Gary Zukav, in his book The Seat of the Soul, noted that "an authentically empowered person is one who forgives. Forgiveness is not a moral issue. It is an energy dynamic. Forgiveness means you do not carry the baggage of an experience."
Two of the most important concepts that have helped me in my personal spiritual journey are the knowledge that the Kingdom of Heaven is within and my understanding of the power of forgiveness. When I was going through my dark night of the soul, feeling down and out as well as tremendous guilt for what I thought I had done to my life, the forces of the universe led me to Unity. I had no interest in anything that smacked of religion or spirituality and had not set foot inside a spiritual community for over 15 years. Yet there I was, sitting in the back of that auditorium, listening to a message on forgiveness.
I learned that forgiveness is never about the other person. As the Buddha noted, we forgive others not because they deserve it; we forgive because we deserve peace.
I recently caught a portion of a radio program in which the guest pointed out that up to 25 percent of Americans feel continually depressed over long periods of time. He shared that there is something much deadlier than the normal pressures of day-to-day life or even a chemical imbalance. He noted that, based on his many years of helping people who suffer from depression, a number of them are victims of their own resentful thoughts.
Why does every major spiritual tradition put so much emphasis on forgiveness? Because unforgiveness does not work the way we intend it to. We may think the person we direct our hostility toward will suffer or be impacted in some way, but no one suffers like the one casting out the negative energy. To harbor resentment toward another person, a past event or an institution is like picking up a burning coal with intent of throwing it at someone else. However, it only sticks like molasses to the person who picked it up and they burn their own flesh.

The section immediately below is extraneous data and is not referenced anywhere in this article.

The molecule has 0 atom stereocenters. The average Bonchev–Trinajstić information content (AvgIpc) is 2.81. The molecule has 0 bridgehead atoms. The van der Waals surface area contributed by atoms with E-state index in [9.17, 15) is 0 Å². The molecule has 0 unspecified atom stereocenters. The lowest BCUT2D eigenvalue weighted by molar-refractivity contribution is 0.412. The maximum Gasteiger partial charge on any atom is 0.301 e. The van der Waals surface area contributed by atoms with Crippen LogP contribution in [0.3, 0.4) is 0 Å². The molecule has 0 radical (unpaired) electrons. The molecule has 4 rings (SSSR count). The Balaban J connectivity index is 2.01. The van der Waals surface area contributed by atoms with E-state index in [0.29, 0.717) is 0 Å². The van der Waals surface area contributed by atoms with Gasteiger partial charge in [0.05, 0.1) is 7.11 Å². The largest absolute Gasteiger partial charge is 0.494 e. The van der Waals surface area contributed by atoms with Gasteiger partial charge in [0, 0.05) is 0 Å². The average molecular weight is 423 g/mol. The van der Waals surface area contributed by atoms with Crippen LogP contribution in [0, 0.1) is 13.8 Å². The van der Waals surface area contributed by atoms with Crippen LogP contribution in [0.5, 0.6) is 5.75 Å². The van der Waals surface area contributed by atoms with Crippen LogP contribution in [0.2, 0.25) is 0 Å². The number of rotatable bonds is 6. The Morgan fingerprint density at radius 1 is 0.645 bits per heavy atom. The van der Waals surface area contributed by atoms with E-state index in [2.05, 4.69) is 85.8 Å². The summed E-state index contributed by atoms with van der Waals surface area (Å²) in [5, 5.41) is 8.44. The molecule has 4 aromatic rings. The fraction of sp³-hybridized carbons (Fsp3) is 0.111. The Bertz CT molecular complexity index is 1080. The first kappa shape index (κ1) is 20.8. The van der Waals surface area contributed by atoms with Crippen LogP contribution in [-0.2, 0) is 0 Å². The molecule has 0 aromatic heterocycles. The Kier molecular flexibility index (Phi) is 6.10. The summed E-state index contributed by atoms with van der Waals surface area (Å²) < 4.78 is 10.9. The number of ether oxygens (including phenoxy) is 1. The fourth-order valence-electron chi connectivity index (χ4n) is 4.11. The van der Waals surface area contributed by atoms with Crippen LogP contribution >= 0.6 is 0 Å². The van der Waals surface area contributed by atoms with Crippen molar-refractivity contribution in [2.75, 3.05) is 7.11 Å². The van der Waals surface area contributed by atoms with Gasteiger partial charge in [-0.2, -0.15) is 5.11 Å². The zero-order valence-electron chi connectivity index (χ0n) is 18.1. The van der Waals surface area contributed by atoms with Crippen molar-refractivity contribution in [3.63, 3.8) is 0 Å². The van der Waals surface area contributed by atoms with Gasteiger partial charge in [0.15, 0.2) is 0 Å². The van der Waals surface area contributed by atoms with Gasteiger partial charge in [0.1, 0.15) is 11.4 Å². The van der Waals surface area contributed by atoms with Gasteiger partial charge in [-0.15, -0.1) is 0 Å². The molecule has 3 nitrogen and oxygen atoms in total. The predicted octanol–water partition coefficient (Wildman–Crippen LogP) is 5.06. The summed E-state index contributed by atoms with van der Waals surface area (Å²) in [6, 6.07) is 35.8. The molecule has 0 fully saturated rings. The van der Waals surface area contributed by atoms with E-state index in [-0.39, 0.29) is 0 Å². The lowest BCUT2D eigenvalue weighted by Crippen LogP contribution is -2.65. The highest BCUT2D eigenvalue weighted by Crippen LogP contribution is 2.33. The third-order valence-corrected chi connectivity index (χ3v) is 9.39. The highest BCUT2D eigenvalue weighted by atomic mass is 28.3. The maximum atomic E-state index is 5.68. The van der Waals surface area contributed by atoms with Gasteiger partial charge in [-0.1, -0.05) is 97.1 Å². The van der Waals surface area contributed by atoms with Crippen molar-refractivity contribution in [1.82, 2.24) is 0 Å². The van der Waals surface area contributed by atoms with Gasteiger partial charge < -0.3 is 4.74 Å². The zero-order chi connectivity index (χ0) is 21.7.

After his divorce, there was a man who held deep resentment toward his ex-wife for more than 12 years. Eventually, he discovered she had been dead for 10 of those 12 years. This story is a reminder that no one suffers like the one casting blame and hostile thoughts toward the so-called "other." As Charles Fillmore, the co-founder of Unity noted, "If we try to free ourselves while holding another in bondage with condemning thoughts, we cannot demonstrate our own freedom."
If you need to forgive someone, something or even yourself, here are steps you can follow:
1. Be aware of your need to forgive.
2. Be willing to forgive.
3. Ask Spirit for help and guidance.
4. Be willing to face and feel your feelings.
5. Own your feelings without blaming or judging anyone else.
6. Surrender the results to Spirit.
7. Repeat steps 2 through 6 as often as necessary.
8. Be patient with yourself.
When we practice forgiveness, we clear the energy field around us so we can catch the divine ideas Spirit has in store for ourselves and our world.
That is the power of forgiveness.
Peace and Blessings,
P.S. If you are ready to change your energy field and accelerate your spiritual growth, claim your place in our upcoming Lessons in Truth course. Listen to Maya Angelou tell Oprah Winfrey about how this foundational Unity book transformed her life:
Register for Lessons in Truth before the course begins on Monday, March 6.